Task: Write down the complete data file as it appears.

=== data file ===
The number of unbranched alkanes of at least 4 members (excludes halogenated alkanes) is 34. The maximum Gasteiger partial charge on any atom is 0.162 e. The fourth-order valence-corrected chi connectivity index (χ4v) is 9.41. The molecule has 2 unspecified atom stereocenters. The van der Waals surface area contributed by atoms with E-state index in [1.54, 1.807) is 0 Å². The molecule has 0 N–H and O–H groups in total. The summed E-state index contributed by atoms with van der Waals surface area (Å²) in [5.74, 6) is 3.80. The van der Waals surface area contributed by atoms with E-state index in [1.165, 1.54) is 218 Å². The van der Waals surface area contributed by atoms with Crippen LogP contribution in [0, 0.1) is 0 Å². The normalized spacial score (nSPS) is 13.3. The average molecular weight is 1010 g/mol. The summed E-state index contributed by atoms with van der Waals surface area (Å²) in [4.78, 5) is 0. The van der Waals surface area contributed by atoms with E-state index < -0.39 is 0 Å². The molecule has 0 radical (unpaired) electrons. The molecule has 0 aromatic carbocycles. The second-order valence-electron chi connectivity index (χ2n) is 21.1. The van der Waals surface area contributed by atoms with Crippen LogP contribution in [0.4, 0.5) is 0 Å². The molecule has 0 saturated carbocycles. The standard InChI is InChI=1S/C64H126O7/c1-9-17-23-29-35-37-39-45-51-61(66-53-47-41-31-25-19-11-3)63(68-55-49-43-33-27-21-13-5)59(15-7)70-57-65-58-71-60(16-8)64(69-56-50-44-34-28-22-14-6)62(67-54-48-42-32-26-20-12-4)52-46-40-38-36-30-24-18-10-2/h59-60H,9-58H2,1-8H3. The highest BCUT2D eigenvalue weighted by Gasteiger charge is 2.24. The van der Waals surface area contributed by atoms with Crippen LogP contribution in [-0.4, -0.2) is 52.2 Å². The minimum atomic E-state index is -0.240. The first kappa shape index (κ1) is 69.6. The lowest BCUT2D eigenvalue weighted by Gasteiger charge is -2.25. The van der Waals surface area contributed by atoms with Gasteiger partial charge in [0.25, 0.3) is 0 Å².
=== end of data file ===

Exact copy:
The number of unbranched alkanes of at least 4 members (excludes halogenated alkanes) is 34. The maximum Gasteiger partial charge on any atom is 0.162 e. The fourth-order valence-corrected chi connectivity index (χ4v) is 9.41. The molecule has 2 unspecified atom stereocenters. The van der Waals surface area contributed by atoms with E-state index in [1.54, 1.807) is 0 Å². The molecule has 0 N–H and O–H groups in total. The summed E-state index contributed by atoms with van der Waals surface area (Å²) in [5.74, 6) is 3.80. The van der Waals surface area contributed by atoms with E-state index in [1.165, 1.54) is 218 Å². The van der Waals surface area contributed by atoms with Crippen LogP contribution in [0, 0.1) is 0 Å². The normalized spacial score (nSPS) is 13.3. The average molecular weight is 1010 g/mol. The summed E-state index contributed by atoms with van der Waals surface area (Å²) in [4.78, 5) is 0. The van der Waals surface area contributed by atoms with E-state index < -0.39 is 0 Å². The molecule has 0 radical (unpaired) electrons. The molecule has 0 aromatic carbocycles. The second-order valence-electron chi connectivity index (χ2n) is 21.1. The van der Waals surface area contributed by atoms with Crippen LogP contribution in [0.4, 0.5) is 0 Å². The molecule has 0 saturated carbocycles. The standard InChI is InChI=1S/C64H126O7/c1-9-17-23-29-35-37-39-45-51-61(66-53-47-41-31-25-19-11-3)63(68-55-49-43-33-27-21-13-5)59(15-7)70-57-65-58-71-60(16-8)64(69-56-50-44-34-28-22-14-6)62(67-54-48-42-32-26-20-12-4)52-46-40-38-36-30-24-18-10-2/h59-60H,9-58H2,1-8H3. The highest BCUT2D eigenvalue weighted by Gasteiger charge is 2.24. The van der Waals surface area contributed by atoms with Crippen LogP contribution in [-0.4, -0.2) is 52.2 Å². The minimum atomic E-state index is -0.240. The first kappa shape index (κ1) is 69.6. The lowest BCUT2D eigenvalue weighted by Gasteiger charge is -2.25. The van der Waals surface area contributed by atoms with Gasteiger partial charge in [0.25, 0.3) is 0 Å².